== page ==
About 1787 a larger chapel, some of which remains, was built by Thomas Weld on the site of the old west wing of the mansion. It was 60 feet long and 25 wide (inside) and had five round-headed windows on the west. A gallery was erected in 1803 to provide more room, and there was an organ at the north end. The building was very plain inside and out; the altar was a table of plain wood with an antependium. The wooden tabernacle was later removed to Chipping.

The main walls of this old chapel are still standing, and it lies at the back of the more modern chapel which the family built. The rounded windows have gone, but the maze of corridors on the ground floor still shows how the approaches to the chapel were guarded. Anyone entering from the back, after advancing a few yards, could either go straight on or turn right or left; the most inviting prospect was, to the left, and that was away from the chapel.

Until 1950 the old altar-stone of Leagram, dating back to the days of persecution, was in its place on the altar of Leagram domestic chapel. Then, because the house is no longer inhabited or the chapel in use, Captain J. Berkeley-Weld gave the present writer permission to remove it lest it should be stolen or damaged by trespassers. It must be one of the oldest altar-stones in the country and is a venerable link with, the Lancashire of penal times. It measures 12" x 8" x 1" and its four corner crosses are linked by lines to make a frame and to disguise what they stand for. The centre cross and the four corner crosses were further disguised by sealing wax, part of which is still visible.

Father John Louis Reeve was priest here from 1803 to 1828. It was, towards the end of his ministry that the present chapel and house for the priest were built in Chipping village itself. The chapel at Leagram now became a domestic oratory for the family in residence. Thus a centuries-old tradition of parish worship at Leagram was broken. It is a pity that there are not more traces left at Leagram of the places where Catholics head Mass in the days of persecution. The present chapel at Leagram dates from more recent times. The very oldest chapel has disappeared, but the site of it was on high grounds at the N.W. end of the courtyard. It was very small and had very thick walls. It was very likely a place where Mass was said in the Middle Ages for the Keeper of the Lawnd.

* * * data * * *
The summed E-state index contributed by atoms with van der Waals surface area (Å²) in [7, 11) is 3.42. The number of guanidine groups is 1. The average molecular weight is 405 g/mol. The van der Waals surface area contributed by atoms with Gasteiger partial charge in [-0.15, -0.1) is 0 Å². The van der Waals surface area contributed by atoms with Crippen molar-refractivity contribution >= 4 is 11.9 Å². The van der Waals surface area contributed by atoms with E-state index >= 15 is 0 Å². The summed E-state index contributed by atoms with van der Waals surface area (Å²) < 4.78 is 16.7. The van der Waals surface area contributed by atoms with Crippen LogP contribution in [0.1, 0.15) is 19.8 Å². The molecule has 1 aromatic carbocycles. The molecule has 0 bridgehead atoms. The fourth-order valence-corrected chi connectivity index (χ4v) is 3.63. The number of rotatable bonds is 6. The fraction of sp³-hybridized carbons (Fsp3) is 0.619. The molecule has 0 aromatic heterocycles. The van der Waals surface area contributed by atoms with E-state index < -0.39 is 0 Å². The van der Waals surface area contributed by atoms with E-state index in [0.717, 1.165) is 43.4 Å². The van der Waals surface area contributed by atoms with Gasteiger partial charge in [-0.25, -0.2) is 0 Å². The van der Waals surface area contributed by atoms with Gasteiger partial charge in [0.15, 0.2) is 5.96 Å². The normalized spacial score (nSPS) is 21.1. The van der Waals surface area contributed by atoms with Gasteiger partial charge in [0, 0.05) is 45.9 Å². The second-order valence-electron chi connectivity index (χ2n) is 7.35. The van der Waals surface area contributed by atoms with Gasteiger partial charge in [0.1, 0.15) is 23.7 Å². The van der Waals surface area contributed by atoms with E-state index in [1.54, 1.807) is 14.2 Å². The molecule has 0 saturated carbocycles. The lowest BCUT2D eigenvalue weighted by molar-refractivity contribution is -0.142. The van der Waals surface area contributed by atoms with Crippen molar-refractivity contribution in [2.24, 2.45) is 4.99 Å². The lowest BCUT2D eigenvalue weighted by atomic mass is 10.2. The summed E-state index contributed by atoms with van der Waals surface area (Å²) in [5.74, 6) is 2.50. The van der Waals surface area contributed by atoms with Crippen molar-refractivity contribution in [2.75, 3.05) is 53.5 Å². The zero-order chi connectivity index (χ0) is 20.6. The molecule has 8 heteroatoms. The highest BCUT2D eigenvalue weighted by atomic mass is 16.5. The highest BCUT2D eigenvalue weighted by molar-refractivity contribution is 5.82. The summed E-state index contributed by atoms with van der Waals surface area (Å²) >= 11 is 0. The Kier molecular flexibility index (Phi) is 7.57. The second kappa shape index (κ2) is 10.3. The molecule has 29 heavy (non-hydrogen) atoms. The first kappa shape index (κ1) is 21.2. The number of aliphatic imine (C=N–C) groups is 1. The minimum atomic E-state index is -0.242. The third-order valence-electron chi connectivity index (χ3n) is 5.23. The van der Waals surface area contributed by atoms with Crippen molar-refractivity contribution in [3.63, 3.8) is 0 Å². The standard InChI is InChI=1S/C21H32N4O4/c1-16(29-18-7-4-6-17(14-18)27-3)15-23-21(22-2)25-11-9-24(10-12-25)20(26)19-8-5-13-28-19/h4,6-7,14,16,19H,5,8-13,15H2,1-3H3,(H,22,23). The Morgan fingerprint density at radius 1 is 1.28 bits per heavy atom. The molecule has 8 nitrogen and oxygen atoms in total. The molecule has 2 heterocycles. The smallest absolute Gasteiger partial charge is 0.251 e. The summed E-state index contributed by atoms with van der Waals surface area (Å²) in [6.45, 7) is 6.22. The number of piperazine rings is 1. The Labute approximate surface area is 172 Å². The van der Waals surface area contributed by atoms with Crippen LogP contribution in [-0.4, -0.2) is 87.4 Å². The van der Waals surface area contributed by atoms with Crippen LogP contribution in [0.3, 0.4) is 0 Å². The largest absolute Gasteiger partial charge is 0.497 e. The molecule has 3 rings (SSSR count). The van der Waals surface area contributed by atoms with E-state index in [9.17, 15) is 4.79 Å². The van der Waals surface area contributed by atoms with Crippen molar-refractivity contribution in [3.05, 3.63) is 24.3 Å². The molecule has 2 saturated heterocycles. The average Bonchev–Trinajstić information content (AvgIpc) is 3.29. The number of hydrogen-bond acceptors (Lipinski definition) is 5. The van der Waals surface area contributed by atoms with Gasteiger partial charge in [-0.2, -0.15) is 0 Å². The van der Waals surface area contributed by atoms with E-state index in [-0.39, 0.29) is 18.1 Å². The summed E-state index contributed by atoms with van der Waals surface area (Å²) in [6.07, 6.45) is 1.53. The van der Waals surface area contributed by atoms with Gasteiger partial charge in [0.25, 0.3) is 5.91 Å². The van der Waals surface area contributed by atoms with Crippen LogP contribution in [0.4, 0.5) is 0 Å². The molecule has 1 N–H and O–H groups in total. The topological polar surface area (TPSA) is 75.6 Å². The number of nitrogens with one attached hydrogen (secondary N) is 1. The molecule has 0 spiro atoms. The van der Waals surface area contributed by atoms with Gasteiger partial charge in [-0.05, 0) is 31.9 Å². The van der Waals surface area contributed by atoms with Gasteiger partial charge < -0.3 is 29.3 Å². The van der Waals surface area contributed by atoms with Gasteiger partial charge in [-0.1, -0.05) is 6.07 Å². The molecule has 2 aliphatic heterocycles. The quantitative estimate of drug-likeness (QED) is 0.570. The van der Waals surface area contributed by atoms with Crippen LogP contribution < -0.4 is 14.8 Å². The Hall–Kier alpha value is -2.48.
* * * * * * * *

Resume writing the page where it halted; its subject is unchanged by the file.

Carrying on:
From 1828 to 1857 the parish was served by Jesuit, Fathers. Edward Morrow, 1828-1838; James Bateman, 1838-1840; John Brice Bridge, 1840; Felix Poole, 1840-1841; John McClune, 1841-1842; John Middlehurst, 1842-1843; James Knight, 1843-1844; William O'Brien, 1844; Richard Raby, 1844-1846; James Bateman, 1846-1857.

Priests of the diocese since this time have been: Fr. Peter De Blon, here temporarily from 1857 to 1860 as chaplain at Leagram to learn English; Canon Rimmer from 1860 to 1866; Fr. Isidore De Gryse, a Belgian priest, until 1913, Fr. Thomas Callaway laboured here peacefully for many years until his death in 1940. Since that time the parish has been under the care of Fr. John O'Riordan Browne, M.C., and Fr. Joseph Higham.

Taken from "Salford Diocese and its Catholic past", a survey by Charles A. Bolton, a Priest of the above Diocese. Published 1950 on the First Centenary for the Diocese of Salford.

This site provides historical information about churches, other places of worship and cemeteries. It has no connection with the churches etc. themselves. For current information you should contact them directly.

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Church Records

Whilst every effort has been made to record exact details of record office and library holdings you are recommended to check with them before visiting to ensure that they do hold the records and years you wish to examine. Similarly check with transcript publishers to ensure they cover the records and years you require before making a purchase.

Copies of Original Registers

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Register Transcripts

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Maps

It is located at SD6234143261 (Lat/Lon 53.884161, -2.574393). You can see this on maps provided by: